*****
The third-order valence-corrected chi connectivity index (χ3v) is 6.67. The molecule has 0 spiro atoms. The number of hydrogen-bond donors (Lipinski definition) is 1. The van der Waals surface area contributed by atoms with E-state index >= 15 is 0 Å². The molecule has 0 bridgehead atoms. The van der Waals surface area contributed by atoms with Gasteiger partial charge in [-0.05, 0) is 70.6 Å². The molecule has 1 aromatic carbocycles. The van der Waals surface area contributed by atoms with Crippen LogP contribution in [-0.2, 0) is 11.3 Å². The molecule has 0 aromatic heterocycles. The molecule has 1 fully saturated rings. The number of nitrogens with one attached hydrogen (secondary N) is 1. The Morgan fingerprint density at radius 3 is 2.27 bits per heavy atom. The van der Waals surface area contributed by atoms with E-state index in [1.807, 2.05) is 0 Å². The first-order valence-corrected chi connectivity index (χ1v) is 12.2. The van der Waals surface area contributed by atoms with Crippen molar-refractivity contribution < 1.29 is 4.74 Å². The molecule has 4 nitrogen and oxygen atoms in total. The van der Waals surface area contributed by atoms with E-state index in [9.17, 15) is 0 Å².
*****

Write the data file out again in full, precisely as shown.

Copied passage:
The third-order valence-corrected chi connectivity index (χ3v) is 6.67. The molecule has 0 spiro atoms. The number of hydrogen-bond donors (Lipinski definition) is 1. The van der Waals surface area contributed by atoms with E-state index >= 15 is 0 Å². The molecule has 0 bridgehead atoms. The van der Waals surface area contributed by atoms with Gasteiger partial charge in [-0.05, 0) is 70.6 Å². The molecule has 1 aromatic carbocycles. The van der Waals surface area contributed by atoms with Crippen LogP contribution in [-0.2, 0) is 11.3 Å². The molecule has 0 aromatic heterocycles. The molecule has 1 fully saturated rings. The number of nitrogens with one attached hydrogen (secondary N) is 1. The Morgan fingerprint density at radius 3 is 2.27 bits per heavy atom. The van der Waals surface area contributed by atoms with E-state index in [1.807, 2.05) is 0 Å². The first-order valence-corrected chi connectivity index (χ1v) is 12.2. The van der Waals surface area contributed by atoms with Crippen molar-refractivity contribution < 1.29 is 4.74 Å². The molecule has 4 nitrogen and oxygen atoms in total. The van der Waals surface area contributed by atoms with E-state index in [9.17, 15) is 0 Å².